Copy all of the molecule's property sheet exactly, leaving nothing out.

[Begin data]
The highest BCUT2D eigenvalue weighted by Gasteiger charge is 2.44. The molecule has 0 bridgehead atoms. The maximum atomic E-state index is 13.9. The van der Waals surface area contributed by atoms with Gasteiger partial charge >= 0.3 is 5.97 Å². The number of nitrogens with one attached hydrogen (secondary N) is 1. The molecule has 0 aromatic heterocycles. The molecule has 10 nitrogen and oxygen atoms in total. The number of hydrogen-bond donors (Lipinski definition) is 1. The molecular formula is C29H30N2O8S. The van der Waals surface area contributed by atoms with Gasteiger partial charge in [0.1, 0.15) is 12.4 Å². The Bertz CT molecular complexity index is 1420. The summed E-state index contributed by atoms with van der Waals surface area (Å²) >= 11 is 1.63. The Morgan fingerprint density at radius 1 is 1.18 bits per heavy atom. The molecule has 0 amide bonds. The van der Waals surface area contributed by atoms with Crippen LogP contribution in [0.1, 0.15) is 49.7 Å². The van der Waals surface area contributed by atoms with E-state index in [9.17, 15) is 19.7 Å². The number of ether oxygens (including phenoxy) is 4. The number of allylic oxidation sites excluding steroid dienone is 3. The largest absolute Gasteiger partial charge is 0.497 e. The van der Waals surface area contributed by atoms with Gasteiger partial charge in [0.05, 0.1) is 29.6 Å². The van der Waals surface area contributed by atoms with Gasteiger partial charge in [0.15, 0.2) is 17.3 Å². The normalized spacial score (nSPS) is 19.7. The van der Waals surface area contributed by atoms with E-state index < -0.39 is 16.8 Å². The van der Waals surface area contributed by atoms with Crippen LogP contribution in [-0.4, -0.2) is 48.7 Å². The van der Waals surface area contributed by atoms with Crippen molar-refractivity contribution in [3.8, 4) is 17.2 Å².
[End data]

The highest BCUT2D eigenvalue weighted by Gasteiger charge is 2.44. The molecule has 0 bridgehead atoms. The maximum atomic E-state index is 13.9. The van der Waals surface area contributed by atoms with Gasteiger partial charge >= 0.3 is 5.97 Å². The number of nitrogens with one attached hydrogen (secondary N) is 1. The molecule has 0 aromatic heterocycles. The molecule has 10 nitrogen and oxygen atoms in total. The number of hydrogen-bond donors (Lipinski definition) is 1. The molecular formula is C29H30N2O8S. The van der Waals surface area contributed by atoms with Gasteiger partial charge in [0.1, 0.15) is 12.4 Å². The Bertz CT molecular complexity index is 1420. The summed E-state index contributed by atoms with van der Waals surface area (Å²) >= 11 is 1.63. The Morgan fingerprint density at radius 1 is 1.18 bits per heavy atom. The molecule has 0 amide bonds. The van der Waals surface area contributed by atoms with Crippen LogP contribution in [0.1, 0.15) is 49.7 Å². The van der Waals surface area contributed by atoms with E-state index in [9.17, 15) is 19.7 Å². The number of ether oxygens (including phenoxy) is 4. The number of allylic oxidation sites excluding steroid dienone is 3. The largest absolute Gasteiger partial charge is 0.497 e. The van der Waals surface area contributed by atoms with Gasteiger partial charge in [0.05, 0.1) is 29.6 Å². The van der Waals surface area contributed by atoms with Gasteiger partial charge in [0.15, 0.2) is 17.3 Å². The normalized spacial score (nSPS) is 19.7. The van der Waals surface area contributed by atoms with E-state index < -0.39 is 16.8 Å². The van der Waals surface area contributed by atoms with Crippen LogP contribution in [-0.4, -0.2) is 48.7 Å². The van der Waals surface area contributed by atoms with Crippen molar-refractivity contribution in [3.8, 4) is 17.2 Å².